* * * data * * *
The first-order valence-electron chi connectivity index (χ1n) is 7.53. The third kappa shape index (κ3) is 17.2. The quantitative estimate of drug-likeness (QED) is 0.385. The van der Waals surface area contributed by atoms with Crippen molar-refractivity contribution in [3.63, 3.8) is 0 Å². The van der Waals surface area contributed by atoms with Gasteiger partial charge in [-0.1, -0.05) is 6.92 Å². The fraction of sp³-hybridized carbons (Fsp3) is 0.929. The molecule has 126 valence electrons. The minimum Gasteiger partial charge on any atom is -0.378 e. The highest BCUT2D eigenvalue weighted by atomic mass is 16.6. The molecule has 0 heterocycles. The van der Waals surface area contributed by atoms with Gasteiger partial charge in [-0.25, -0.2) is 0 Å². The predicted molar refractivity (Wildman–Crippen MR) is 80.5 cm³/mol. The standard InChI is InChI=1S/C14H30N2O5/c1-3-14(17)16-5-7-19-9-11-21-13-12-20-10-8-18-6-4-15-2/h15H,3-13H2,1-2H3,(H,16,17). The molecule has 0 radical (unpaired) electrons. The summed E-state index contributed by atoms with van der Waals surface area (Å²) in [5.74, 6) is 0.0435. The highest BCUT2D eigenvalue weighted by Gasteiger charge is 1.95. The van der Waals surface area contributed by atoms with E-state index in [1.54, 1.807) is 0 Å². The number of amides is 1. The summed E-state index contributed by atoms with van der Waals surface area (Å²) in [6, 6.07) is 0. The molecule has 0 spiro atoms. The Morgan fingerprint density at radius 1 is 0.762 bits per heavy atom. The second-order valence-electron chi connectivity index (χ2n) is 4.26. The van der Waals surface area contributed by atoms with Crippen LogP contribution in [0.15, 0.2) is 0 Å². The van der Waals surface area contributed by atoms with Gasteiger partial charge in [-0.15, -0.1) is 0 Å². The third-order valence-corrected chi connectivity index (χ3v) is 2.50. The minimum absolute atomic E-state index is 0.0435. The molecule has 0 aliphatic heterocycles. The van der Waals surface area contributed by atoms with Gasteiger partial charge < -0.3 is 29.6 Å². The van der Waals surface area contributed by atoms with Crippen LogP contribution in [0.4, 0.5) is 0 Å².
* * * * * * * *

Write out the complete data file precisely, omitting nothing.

The first-order valence-electron chi connectivity index (χ1n) is 7.53. The third kappa shape index (κ3) is 17.2. The quantitative estimate of drug-likeness (QED) is 0.385. The van der Waals surface area contributed by atoms with Crippen molar-refractivity contribution in [3.63, 3.8) is 0 Å². The van der Waals surface area contributed by atoms with Gasteiger partial charge in [-0.1, -0.05) is 6.92 Å². The fraction of sp³-hybridized carbons (Fsp3) is 0.929. The molecule has 126 valence electrons. The minimum Gasteiger partial charge on any atom is -0.378 e. The highest BCUT2D eigenvalue weighted by atomic mass is 16.6. The molecule has 0 heterocycles. The van der Waals surface area contributed by atoms with Gasteiger partial charge in [-0.25, -0.2) is 0 Å². The predicted molar refractivity (Wildman–Crippen MR) is 80.5 cm³/mol. The standard InChI is InChI=1S/C14H30N2O5/c1-3-14(17)16-5-7-19-9-11-21-13-12-20-10-8-18-6-4-15-2/h15H,3-13H2,1-2H3,(H,16,17). The molecule has 0 radical (unpaired) electrons. The summed E-state index contributed by atoms with van der Waals surface area (Å²) in [5.74, 6) is 0.0435. The highest BCUT2D eigenvalue weighted by Gasteiger charge is 1.95. The van der Waals surface area contributed by atoms with E-state index in [1.54, 1.807) is 0 Å². The number of amides is 1. The summed E-state index contributed by atoms with van der Waals surface area (Å²) in [6, 6.07) is 0. The molecule has 0 spiro atoms. The Morgan fingerprint density at radius 1 is 0.762 bits per heavy atom. The second-order valence-electron chi connectivity index (χ2n) is 4.26. The van der Waals surface area contributed by atoms with Crippen LogP contribution in [0.15, 0.2) is 0 Å². The van der Waals surface area contributed by atoms with Gasteiger partial charge in [-0.15, -0.1) is 0 Å². The third-order valence-corrected chi connectivity index (χ3v) is 2.50. The minimum absolute atomic E-state index is 0.0435. The molecule has 0 aliphatic heterocycles. The van der Waals surface area contributed by atoms with Gasteiger partial charge < -0.3 is 29.6 Å². The van der Waals surface area contributed by atoms with Crippen LogP contribution in [0.4, 0.5) is 0 Å².